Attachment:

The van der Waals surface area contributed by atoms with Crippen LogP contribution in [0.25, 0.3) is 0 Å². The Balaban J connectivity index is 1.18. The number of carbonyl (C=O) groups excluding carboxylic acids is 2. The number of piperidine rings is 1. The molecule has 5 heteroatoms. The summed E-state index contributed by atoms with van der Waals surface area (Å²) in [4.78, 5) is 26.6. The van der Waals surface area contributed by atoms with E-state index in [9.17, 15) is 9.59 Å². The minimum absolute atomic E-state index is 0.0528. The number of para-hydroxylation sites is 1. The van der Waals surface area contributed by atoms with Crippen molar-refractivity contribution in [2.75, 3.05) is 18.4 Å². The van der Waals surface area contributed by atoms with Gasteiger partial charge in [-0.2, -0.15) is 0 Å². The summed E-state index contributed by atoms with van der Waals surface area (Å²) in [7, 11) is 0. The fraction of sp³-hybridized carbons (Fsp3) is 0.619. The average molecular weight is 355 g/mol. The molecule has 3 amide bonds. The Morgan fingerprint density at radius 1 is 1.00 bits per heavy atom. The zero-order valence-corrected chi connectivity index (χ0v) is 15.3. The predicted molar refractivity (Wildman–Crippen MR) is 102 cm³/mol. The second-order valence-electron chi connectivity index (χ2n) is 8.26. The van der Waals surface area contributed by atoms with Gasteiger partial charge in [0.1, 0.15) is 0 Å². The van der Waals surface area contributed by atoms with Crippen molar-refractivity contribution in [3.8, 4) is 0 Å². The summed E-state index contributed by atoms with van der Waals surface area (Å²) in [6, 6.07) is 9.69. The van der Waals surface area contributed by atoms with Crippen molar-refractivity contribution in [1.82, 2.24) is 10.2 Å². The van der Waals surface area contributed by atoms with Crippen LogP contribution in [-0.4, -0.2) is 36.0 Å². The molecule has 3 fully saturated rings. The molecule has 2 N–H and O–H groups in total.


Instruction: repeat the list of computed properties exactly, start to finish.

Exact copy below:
The van der Waals surface area contributed by atoms with Crippen LogP contribution in [0.25, 0.3) is 0 Å². The Balaban J connectivity index is 1.18. The number of carbonyl (C=O) groups excluding carboxylic acids is 2. The number of piperidine rings is 1. The molecule has 5 heteroatoms. The summed E-state index contributed by atoms with van der Waals surface area (Å²) in [4.78, 5) is 26.6. The van der Waals surface area contributed by atoms with E-state index in [9.17, 15) is 9.59 Å². The minimum absolute atomic E-state index is 0.0528. The number of para-hydroxylation sites is 1. The van der Waals surface area contributed by atoms with Crippen molar-refractivity contribution in [2.75, 3.05) is 18.4 Å². The van der Waals surface area contributed by atoms with Gasteiger partial charge in [-0.2, -0.15) is 0 Å². The summed E-state index contributed by atoms with van der Waals surface area (Å²) in [7, 11) is 0. The fraction of sp³-hybridized carbons (Fsp3) is 0.619. The average molecular weight is 355 g/mol. The molecule has 3 amide bonds. The Morgan fingerprint density at radius 1 is 1.00 bits per heavy atom. The zero-order valence-corrected chi connectivity index (χ0v) is 15.3. The predicted molar refractivity (Wildman–Crippen MR) is 102 cm³/mol. The second-order valence-electron chi connectivity index (χ2n) is 8.26. The van der Waals surface area contributed by atoms with Gasteiger partial charge in [0.1, 0.15) is 0 Å². The van der Waals surface area contributed by atoms with Crippen molar-refractivity contribution in [3.8, 4) is 0 Å². The summed E-state index contributed by atoms with van der Waals surface area (Å²) in [6, 6.07) is 9.69. The van der Waals surface area contributed by atoms with Crippen molar-refractivity contribution in [1.82, 2.24) is 10.2 Å². The van der Waals surface area contributed by atoms with Crippen LogP contribution in [-0.4, -0.2) is 36.0 Å². The molecule has 3 fully saturated rings. The molecule has 2 N–H and O–H groups in total.